Monday, 26 August 2013

When Half-Gods Go

(OK. Five more posts have been written so they are being added now.)

With the word "Gods" in its title, "When Half-Gods Go" has some claim to be the title story of Poul Anderson's collection, The Gods Laughed (New York, 1982). This is yet another Galactic Federation story, although here it is called the Galactic Union.

The story asks a serious question: how to convince disillusioned populations and suspicious governments of the validity of superior technology and psychic powers when all their experience to date predisposes them to perceive any prima facie evidence, however overwhelming, as just clever fakery or a good show?

Essentially the same question is raised by Isaac Asimov's "Belief," where a scientist needs colleagues to help him to understand his sudden inexplicable power of levitation but no one accepts it because they are convinced, or at least afraid, that, as soon as they have published their acceptance of the phenomenon, they will be shown to have been taken in by a clever hoax. That story ends not with an explanation of the levitation but with the beginning of serious joint research to find an explanation.

In "When Half-Gods Go," might the alleged Galactic emissaries be terrestrial mutants?

In this short work, we recognize many elements from other stories:

very humanoid aliens because of parallel evolution on Earth-like planets;
aliens who are adepts both in telepathy and in interstellar teleportation;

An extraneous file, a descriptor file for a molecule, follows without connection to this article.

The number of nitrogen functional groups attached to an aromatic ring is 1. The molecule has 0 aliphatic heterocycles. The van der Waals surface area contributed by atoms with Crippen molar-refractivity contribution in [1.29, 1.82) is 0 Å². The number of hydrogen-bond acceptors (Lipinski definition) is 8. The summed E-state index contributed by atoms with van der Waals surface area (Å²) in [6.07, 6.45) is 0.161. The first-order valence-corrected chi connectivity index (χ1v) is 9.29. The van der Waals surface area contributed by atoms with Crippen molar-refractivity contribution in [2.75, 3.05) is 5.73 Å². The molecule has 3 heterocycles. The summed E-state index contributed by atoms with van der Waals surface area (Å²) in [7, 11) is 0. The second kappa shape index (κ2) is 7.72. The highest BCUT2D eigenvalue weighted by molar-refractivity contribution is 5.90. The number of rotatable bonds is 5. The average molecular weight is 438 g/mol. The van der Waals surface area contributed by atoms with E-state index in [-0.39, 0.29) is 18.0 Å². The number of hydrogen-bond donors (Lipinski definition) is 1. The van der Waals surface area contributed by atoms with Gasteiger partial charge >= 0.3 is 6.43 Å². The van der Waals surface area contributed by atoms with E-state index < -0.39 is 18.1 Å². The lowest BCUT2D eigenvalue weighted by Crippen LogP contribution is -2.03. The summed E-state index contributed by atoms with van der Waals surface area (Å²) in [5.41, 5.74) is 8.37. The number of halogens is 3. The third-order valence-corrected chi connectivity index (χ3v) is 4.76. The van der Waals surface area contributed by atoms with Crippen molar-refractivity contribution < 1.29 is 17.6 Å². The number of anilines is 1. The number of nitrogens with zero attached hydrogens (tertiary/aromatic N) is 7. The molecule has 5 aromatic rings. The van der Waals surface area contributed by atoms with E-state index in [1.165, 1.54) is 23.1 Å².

a need to equalize gravitational potentials;
nervous systems controlling matter and energy by triggering cosmic-force flows;
something unique in human psychology (in this case, the suspicion);
no economic motive for interstellar imperialism, especially not in a civilization based on individual development;
many advantages and no disadvantages of Union membership;
total disarmament required of member planets (but they can do it gradually);
a clever solution to the problem - in this case, although the Galactics no longer use spaceships, they can quickly mass produce a fleet and arrive in it because that is more credible.

Another strange character is the British anthropologist, Foxxe, who speaks like this:

"Rum go...I shall never understand you Americans." (p. 58)


  1. Hi, Paul!

    Mightn't "rum go" be archaic slang no longer spoken in the UK? I remember, in one of Dorothy L. Sayers myteries about Peter Wimsey one character said to a friend "He thought you a tart." At the time, I had not known "tart" meant prositute. That too might now be archaic.


  2. Sean,
    Oh yes, "Rum" is archaic and I have heard it in the past. It is a bit stereotypical to introduce a character and have him speaking like that straight off, though.
    "Tart" is still in use.

  3. Hi, Paul!

    Well, Poul Anderson wanted to suggest that one of the characters in "Where Half Gods Go" was British, so I thought it made sense, even if stereotypical, to have that character use UK slang. Interesting that "tart" is still used to mean "prostitute." An example of a fairly long lasting bit of slang.


  4. Hi, Paul!

    Drat! I should have said "WHEN Half Gods Go."